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Talat Mahmood’s voice of love and longing

Man with the silken voice: Talat Mahmood

Man with the silken voice: Talat Mahmood  

None could capture the ache of romance better than Talat Mahmood

If romantic longing of the human heart could be given an aural form, it would be Talat Mahmood’s voice. Listen to some of the softest songs of yearning from Hindi films to realise how Talat’s voice is a whispering window to pain and pine. Poet Shelley’s immortal lines that “the pleasure that is in sorrow is sweeter than the pleasure of pleasure itself” is an apt summation of Talat Mahmood’s singing.

Talat’s velvet soft singing complimented an almost parallel thought of Shelley through Shailendra’s song of “Patita”. Inspired by Shelley’s immortal lines, “our sweetest songs are those that tell of saddest thought”, the song “Hain Sabse Madhur Vo Geet Jinhein Hum Dard Ke Sur Mein Gaate Hain” comes alive in the dew throated voice of Talat. Filmed on Dev Anand and Usha Kiran, the song depicted a lover comforting a misery struck woman but it is the Talat’s voice that gives you goose-bumps.

Time and again, the uncrowned ‘King of ghazals’ poured forth gentle emotions, moulding his songs into sweet sagas of sacred, unrequited passion. ‘Jalte hain jiske liye teri aankhon ke diye” (Sujata) with its haunting tune and heartwarming lyrics has been rendered timeless by Talat’s voice. Harmonium has played an intrinsic part in many a Bollywood song, but never has it been complemented with such finesse as in this song. Majrooh Sultanpuri’s lines explore the depths of emotions.

Similarly, ‘Mitwa nahin aaye’ (Devdas), an S. D. Burman composition with Sahir Ludhianvi’s lyrics is another gem rendered impeccably by Talat. Its tender pitch is backed by Talat’s caressingly soft expressions.

His singing endeared him to lovelorn youngsters of the era, while many drooled over his inflections of Urdu and Hindi verses. Talat also set the benchmark for the non-classical, light ghazals with his fabulous diction and petal soft voice. Later, Jagjit Singh, Pankaj Udhas and Chandan Das followed his footsteps.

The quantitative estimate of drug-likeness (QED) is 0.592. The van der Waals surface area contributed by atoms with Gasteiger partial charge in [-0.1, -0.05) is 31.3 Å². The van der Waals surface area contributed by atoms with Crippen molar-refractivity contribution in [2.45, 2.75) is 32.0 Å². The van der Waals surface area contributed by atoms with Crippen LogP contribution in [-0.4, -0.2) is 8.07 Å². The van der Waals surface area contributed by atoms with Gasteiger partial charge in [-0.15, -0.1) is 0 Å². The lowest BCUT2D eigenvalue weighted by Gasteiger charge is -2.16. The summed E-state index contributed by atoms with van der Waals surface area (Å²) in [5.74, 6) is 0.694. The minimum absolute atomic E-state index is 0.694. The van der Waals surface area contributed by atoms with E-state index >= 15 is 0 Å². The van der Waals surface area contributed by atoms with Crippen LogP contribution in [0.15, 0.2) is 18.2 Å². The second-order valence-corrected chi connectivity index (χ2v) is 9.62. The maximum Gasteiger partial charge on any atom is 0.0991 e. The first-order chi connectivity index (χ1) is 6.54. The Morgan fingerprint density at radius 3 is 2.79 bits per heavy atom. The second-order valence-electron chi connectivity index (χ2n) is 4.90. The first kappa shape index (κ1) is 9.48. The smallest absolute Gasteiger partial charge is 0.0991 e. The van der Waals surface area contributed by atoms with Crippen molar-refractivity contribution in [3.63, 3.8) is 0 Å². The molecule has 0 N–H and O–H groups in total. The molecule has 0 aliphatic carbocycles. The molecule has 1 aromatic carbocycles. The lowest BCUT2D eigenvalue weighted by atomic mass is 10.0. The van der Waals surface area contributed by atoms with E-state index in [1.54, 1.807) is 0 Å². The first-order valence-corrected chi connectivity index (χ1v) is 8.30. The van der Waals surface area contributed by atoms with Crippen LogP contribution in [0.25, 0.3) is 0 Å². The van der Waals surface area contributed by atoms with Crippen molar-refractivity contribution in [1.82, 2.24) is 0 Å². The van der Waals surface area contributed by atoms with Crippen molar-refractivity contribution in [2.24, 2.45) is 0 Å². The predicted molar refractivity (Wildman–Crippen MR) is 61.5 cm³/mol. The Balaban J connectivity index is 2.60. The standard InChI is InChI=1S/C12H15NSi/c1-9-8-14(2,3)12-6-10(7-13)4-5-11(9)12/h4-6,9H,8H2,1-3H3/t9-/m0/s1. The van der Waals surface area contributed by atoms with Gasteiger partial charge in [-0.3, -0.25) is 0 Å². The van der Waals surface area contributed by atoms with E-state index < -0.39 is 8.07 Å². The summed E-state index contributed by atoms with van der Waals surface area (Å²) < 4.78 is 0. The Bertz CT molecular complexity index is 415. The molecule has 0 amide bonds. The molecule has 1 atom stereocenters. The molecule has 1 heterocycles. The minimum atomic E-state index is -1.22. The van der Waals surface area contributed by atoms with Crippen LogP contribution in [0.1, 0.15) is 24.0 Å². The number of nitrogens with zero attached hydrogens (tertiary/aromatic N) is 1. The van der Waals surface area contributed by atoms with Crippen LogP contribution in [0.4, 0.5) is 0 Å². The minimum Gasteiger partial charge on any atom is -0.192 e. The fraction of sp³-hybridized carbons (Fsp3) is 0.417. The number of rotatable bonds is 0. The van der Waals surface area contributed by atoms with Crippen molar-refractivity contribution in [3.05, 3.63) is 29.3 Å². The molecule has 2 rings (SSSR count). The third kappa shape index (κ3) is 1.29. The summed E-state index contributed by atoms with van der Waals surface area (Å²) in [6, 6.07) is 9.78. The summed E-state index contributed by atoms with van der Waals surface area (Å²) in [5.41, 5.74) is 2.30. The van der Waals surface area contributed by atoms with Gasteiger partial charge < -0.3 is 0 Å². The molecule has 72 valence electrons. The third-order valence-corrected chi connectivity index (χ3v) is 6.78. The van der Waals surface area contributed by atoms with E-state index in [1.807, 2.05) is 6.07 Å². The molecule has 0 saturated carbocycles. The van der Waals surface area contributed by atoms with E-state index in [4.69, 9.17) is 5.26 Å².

Distinct impression

Starting from the earliest non-film ghazal ‘Tasveer teri dil mera behla na sakegi’ of Fayyaz Hashmi with music by Kamal Dasgupta, Talat made a distinct impression on the hooked-to-the-radio generation of the 1940s. After a string of similar non-film ghazals as well as Bengali film songs, Talat made a resounding impact when he entered the Bombay film industry. He enchanted connoisseurs and common man alike with his songs and ghazals.

Every song is a testament to the goodness of the artiste, who was referred to as a thorough gentleman. Rewind to gems like ‘Sapnon ki suhani duniya ko’ (Shikast), ‘Humse aaya na gaya’ (Dekh Kabira Roya), ‘Jayen to jayen kahaan’ (Taxi Driver), ‘Tasveer banata hun” (Baradari), “Seene mein sulagtein hain armaa’ (Taraana), ‘Sham-e-gham ki qasam’ (Footpath), ‘Meri yaad mein tumna’ (Madhosh), ‘Phir wohi sham wohi gam’ (Jahanara), ‘Aye mere dil kahin aur chal’ (Daag), ‘Zindagi dene wale sun’ (Dil-e-Nadaan) to understand the era when melody was the king and soft-throated thrush was an adornment. His duets like ‘Itna na mujhse tu pyaar badha’ (Chhaya), ‘Dil-e-Nadan tujhe hua kya hai” (Mirza Ghalib), “Kehta hai dil tum ho mere liye” (Mem Sahib), “Pyas kuchh aur bhi bhadka di” (Lala Rukh) and ‘Pyar par bas to nahin hai’ (Sone Ki Chidiya) with Lata Mangeshkar, Suraiyya and Asha Bhosle are etched in our hearts.

Born in Lucknow in 1924, Talat, despite parental objections, took to learning music. Along with his voice, his exceptionally good looks helped him get lead roles in films like Lala Rukh, Sone Ki Chidiya, Dil-e-Nadaan, Dak Babu, Raftaar, Ek Gaon Ki Kahani and many more. But while the celluloid roles did not augment his status, his singing certainly lent him an enduring glory. As the synthetic sounds of electronic instruments started dominating film music, the soft, pure notes of the handsome singer receded into the background.

Married to his lady love Latika Mullick, Talat never saw his contemporaries as competitors, instead held them in high esteem. At the demise of his dear friend and colleague Mohammed Rafi, Talat said, “I wish the Almighty had taken my life instead of Rafi Sahab’s as the world needs him more!” Two of the greatest voices of Hindi cinema came together in the song, ‘Ghum ki andheri raat mein’ (Sushila).

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Printable version | Apr 4, 2020 6:40:14 AM | https://www.thehindu.com/entertainment/movies/talat-mahmoods-voice-of-love-and-longing/article30931609.ece

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